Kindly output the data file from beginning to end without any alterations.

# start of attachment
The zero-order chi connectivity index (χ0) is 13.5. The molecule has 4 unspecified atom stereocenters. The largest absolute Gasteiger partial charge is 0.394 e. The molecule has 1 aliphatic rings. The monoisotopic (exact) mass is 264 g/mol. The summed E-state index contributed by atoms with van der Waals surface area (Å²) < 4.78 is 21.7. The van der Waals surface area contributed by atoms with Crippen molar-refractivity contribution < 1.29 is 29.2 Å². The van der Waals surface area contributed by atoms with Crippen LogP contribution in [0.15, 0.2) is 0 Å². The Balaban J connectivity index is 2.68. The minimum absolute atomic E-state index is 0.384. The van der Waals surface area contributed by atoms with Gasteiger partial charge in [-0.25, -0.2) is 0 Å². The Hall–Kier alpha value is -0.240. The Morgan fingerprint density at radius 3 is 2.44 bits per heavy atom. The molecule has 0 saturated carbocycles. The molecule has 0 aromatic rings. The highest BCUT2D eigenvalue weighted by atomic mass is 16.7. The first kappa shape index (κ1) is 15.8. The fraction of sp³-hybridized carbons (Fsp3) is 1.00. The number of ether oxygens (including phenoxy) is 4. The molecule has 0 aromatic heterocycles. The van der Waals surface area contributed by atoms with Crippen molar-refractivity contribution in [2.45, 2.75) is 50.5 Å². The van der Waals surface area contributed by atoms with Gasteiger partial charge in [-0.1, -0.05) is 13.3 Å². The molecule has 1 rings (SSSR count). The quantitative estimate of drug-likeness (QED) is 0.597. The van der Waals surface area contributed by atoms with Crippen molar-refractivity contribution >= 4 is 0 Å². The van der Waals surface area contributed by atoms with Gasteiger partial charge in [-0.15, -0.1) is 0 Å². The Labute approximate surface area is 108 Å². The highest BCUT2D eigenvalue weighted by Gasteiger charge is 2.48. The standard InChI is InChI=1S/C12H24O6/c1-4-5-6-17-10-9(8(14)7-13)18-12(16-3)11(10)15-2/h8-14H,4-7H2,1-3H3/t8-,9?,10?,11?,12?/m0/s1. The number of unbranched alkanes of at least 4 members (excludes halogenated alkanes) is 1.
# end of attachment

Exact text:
The zero-order chi connectivity index (χ0) is 13.5. The molecule has 4 unspecified atom stereocenters. The largest absolute Gasteiger partial charge is 0.394 e. The molecule has 1 aliphatic rings. The monoisotopic (exact) mass is 264 g/mol. The summed E-state index contributed by atoms with van der Waals surface area (Å²) < 4.78 is 21.7. The van der Waals surface area contributed by atoms with Crippen molar-refractivity contribution < 1.29 is 29.2 Å². The van der Waals surface area contributed by atoms with Crippen LogP contribution in [0.15, 0.2) is 0 Å². The Balaban J connectivity index is 2.68. The minimum absolute atomic E-state index is 0.384. The van der Waals surface area contributed by atoms with Gasteiger partial charge in [-0.25, -0.2) is 0 Å². The Hall–Kier alpha value is -0.240. The Morgan fingerprint density at radius 3 is 2.44 bits per heavy atom. The molecule has 0 saturated carbocycles. The molecule has 0 aromatic rings. The highest BCUT2D eigenvalue weighted by atomic mass is 16.7. The first kappa shape index (κ1) is 15.8. The fraction of sp³-hybridized carbons (Fsp3) is 1.00. The number of ether oxygens (including phenoxy) is 4. The molecule has 0 aromatic heterocycles. The van der Waals surface area contributed by atoms with Crippen molar-refractivity contribution in [2.45, 2.75) is 50.5 Å². The van der Waals surface area contributed by atoms with Gasteiger partial charge in [-0.1, -0.05) is 13.3 Å². The molecule has 1 rings (SSSR count). The quantitative estimate of drug-likeness (QED) is 0.597. The van der Waals surface area contributed by atoms with Crippen molar-refractivity contribution >= 4 is 0 Å². The van der Waals surface area contributed by atoms with Gasteiger partial charge in [-0.15, -0.1) is 0 Å². The Labute approximate surface area is 108 Å². The highest BCUT2D eigenvalue weighted by Gasteiger charge is 2.48. The standard InChI is InChI=1S/C12H24O6/c1-4-5-6-17-10-9(8(14)7-13)18-12(16-3)11(10)15-2/h8-14H,4-7H2,1-3H3/t8-,9?,10?,11?,12?/m0/s1. The number of unbranched alkanes of at least 4 members (excludes halogenated alkanes) is 1.